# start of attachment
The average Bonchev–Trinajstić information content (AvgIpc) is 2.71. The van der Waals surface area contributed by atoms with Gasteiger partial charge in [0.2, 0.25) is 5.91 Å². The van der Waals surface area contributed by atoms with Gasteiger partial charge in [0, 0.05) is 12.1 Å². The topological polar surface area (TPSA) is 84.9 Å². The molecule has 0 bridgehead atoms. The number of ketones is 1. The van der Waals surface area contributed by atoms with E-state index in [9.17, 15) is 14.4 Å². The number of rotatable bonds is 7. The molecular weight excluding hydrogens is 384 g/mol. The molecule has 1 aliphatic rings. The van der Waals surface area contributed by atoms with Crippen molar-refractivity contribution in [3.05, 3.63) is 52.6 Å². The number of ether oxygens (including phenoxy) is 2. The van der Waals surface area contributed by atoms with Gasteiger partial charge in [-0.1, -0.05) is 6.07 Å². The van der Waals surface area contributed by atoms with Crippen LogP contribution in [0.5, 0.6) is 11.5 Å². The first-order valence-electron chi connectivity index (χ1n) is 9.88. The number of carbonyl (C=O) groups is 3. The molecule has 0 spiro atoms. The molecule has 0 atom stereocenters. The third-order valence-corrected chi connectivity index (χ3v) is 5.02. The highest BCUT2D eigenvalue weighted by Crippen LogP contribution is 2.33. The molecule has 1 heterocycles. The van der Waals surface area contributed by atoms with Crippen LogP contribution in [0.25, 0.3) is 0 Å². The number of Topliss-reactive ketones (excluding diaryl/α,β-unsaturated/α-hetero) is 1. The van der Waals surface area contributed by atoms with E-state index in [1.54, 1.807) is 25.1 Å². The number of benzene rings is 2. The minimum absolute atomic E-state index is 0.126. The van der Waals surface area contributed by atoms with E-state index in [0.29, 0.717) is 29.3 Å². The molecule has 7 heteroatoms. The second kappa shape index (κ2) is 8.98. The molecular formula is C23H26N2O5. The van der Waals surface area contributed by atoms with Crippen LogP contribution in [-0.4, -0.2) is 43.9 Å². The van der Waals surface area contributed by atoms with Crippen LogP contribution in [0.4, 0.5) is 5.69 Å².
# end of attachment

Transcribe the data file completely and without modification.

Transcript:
The average Bonchev–Trinajstić information content (AvgIpc) is 2.71. The van der Waals surface area contributed by atoms with Gasteiger partial charge in [0.2, 0.25) is 5.91 Å². The van der Waals surface area contributed by atoms with Gasteiger partial charge in [0, 0.05) is 12.1 Å². The topological polar surface area (TPSA) is 84.9 Å². The molecule has 0 bridgehead atoms. The number of ketones is 1. The van der Waals surface area contributed by atoms with E-state index in [9.17, 15) is 14.4 Å². The number of rotatable bonds is 7. The molecular weight excluding hydrogens is 384 g/mol. The molecule has 1 aliphatic rings. The van der Waals surface area contributed by atoms with Crippen molar-refractivity contribution in [3.05, 3.63) is 52.6 Å². The number of ether oxygens (including phenoxy) is 2. The van der Waals surface area contributed by atoms with Gasteiger partial charge in [-0.1, -0.05) is 6.07 Å². The van der Waals surface area contributed by atoms with Crippen LogP contribution in [0.5, 0.6) is 11.5 Å². The first-order valence-electron chi connectivity index (χ1n) is 9.88. The number of carbonyl (C=O) groups is 3. The molecule has 0 spiro atoms. The molecule has 0 atom stereocenters. The third-order valence-corrected chi connectivity index (χ3v) is 5.02. The highest BCUT2D eigenvalue weighted by Crippen LogP contribution is 2.33. The molecule has 1 heterocycles. The van der Waals surface area contributed by atoms with Crippen LogP contribution in [0.25, 0.3) is 0 Å². The number of Topliss-reactive ketones (excluding diaryl/α,β-unsaturated/α-hetero) is 1. The van der Waals surface area contributed by atoms with E-state index in [1.54, 1.807) is 25.1 Å². The number of benzene rings is 2. The minimum absolute atomic E-state index is 0.126. The van der Waals surface area contributed by atoms with E-state index in [0.29, 0.717) is 29.3 Å². The molecule has 7 heteroatoms. The second kappa shape index (κ2) is 8.98. The molecular formula is C23H26N2O5. The van der Waals surface area contributed by atoms with Crippen LogP contribution in [-0.4, -0.2) is 43.9 Å². The van der Waals surface area contributed by atoms with Crippen LogP contribution in [0.4, 0.5) is 5.69 Å².